Please Note: This article is written for users of the following Microsoft Excel versions: 97, 2000, 2002, and 2003. If you are using a later version (Excel 2007 or later), this tip may not work for you. For a version of this tip written specifically for later versions of Excel, click here: Showing Filter Criteria on a Printout.
by Allen Wyatt
(last updated June 25, 2018)
Microsoft Excel includes some great tools that help you filter large data tables to include only the information you want displayed. In effect, the filters allow you to "slice and dice" your data until you get just what you want.
When printing out filtered data, you might want to know what slicing and dicing was done to the original data. There are several ways you can go about displaying your filtering criteria. One simple way is to use the advanced filtering capabilities of Excel, which require that you set up a small criteria table for your data. If the criteria table is made part of what you print, then you can see your filtering criteria quite easily.
If you use AutoFilter, then you need to use a different approach. One such approach is detailed at John Walkenbach's site:
This solution uses a user-defined function to return any filtering criteria in use in the current column. The function can be used in a cell, in that column, to display the criteria. If you are using advanced filtering, then the macro approach is a bit more complex. The following macros (there are two of them in the listing) examine what advanced criteria are in play, and then places the criteria in the left portion of the header.
Sub AddFilterCriteria() Dim strCriteria As String strCriteria = FilterCriteria() If strCriteria = "" Then strCriteria = "No Filtering Criteria" Else strCriteria = "Filter Criteria:" & Chr(10) & strCriteria End If ' add Criteria string to Header/Footer With ActiveSheet.PageSetup .LeftHeader = strCriteria End With End Sub Function FilterCriteria() As String Dim rngCriteria As Range, col As Range, cel As Range Dim strCriteria As String, r As Integer, c As Integer Const strCriteriaRange As String = "Criteria" FilterCriteria = "" On Error Resume Next 'Set Criteria-Range reference Set rngCriteria = Range(strCriteriaRange) If Err <> 0 Then Exit Function On Error GoTo 0 ' Create Criteria String c = 0 For Each col In rngCriteria.Columns c = c + 1 ' CriteriaRange Columns r = 1 ' CriteriaRange Rows For Each cel In col.Cells If r = 1 Then strCriteria = strCriteria & "Criteria" _ & c & " (" & cel.Value & ") = " Else strCriteria = strCriteria & "'" & cel.Value & "'" If IsEmpty(cel.Offset(1, 0)) Then 'Add New row Char if not Last Criteria Column If c < rngCriteria.Columns.Count Then strCriteria = strCriteria & Chr(10) End If Exit For End If strCriteria = strCriteria & "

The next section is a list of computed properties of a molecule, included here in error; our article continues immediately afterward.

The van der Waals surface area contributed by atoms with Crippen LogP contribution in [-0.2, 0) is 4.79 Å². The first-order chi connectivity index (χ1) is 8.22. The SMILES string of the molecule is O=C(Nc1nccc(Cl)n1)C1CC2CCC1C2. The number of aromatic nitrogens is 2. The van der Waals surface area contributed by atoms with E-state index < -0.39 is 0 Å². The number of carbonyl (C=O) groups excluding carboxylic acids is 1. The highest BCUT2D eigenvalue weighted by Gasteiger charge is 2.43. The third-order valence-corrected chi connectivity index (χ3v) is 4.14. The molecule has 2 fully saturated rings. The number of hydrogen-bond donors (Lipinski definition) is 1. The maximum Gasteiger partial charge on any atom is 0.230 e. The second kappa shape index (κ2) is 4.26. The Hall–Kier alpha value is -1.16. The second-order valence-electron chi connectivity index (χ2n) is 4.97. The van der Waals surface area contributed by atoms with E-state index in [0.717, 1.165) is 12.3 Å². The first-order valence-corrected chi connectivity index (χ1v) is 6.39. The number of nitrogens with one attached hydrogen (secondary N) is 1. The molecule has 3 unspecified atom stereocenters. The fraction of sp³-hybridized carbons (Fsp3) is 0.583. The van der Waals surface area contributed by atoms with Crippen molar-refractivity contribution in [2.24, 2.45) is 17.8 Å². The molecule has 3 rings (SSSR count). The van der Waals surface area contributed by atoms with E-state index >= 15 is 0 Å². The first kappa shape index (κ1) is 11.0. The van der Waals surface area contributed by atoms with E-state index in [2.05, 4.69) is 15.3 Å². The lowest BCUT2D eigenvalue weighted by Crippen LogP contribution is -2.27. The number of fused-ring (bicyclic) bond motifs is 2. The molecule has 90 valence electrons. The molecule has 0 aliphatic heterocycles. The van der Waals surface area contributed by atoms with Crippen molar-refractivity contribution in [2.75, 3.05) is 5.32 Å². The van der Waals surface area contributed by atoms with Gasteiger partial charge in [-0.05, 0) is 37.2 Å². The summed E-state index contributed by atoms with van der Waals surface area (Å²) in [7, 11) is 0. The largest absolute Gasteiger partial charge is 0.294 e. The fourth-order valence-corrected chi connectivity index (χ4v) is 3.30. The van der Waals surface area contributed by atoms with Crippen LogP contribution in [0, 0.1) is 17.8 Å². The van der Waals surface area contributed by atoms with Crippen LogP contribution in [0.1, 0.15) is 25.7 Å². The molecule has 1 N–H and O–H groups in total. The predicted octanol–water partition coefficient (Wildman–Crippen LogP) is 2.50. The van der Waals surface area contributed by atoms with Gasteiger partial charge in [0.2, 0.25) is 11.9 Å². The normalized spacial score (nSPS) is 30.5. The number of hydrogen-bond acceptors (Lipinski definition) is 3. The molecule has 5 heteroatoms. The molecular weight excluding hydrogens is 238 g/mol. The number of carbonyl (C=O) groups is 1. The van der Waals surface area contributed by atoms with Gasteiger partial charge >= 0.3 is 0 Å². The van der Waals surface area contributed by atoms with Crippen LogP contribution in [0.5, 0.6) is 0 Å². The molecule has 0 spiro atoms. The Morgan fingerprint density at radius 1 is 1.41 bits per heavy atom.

" End If r = r + 1 Next cel ' next criteria row Next col ' next criteria column FilterCriteria = strCriteria End Function
To use the macro, just run the AddFilterCriteria macro, after you have your advanced filtering set up. The macro reads the criteria table and puts together the criteria into a string that is placed in the left header.
ExcelTips is your source for cost-effective Microsoft Excel training. This tip (3248) applies to Microsoft Excel 97, 2000, 2002, and 2003. You can find a version of this tip for the ribbon interface of Excel (Excel 2007 and later) here: Showing Filter Criteria on a Printout.
Professional Development Guidance! Four world-class developers offer start-to-finish guidance for building powerful, robust, and secure applications with Excel. The authors show how to consistently make the right design decisions and make the most of Excel's powerful features. Check out Professional Excel Development today!
Want to print out the fastest possible copy of your worksheet? You do so by printing a draft, discussed in this tip.Discover More
Excel can print your worksheet on just about any paper size you can imagine. How you select the paper size you want used ...Discover More
When setting up a worksheet for printing, you can specify that Excel repeat some of your rows at the top of each page ...Discover More
Got a version of Excel that uses the menu interface (Excel 97, Excel 2000, Excel 2002, or Excel 2003)? This site is for you! If you use a later version of Excel, visit our ExcelTips site focusing on the ribbon interface.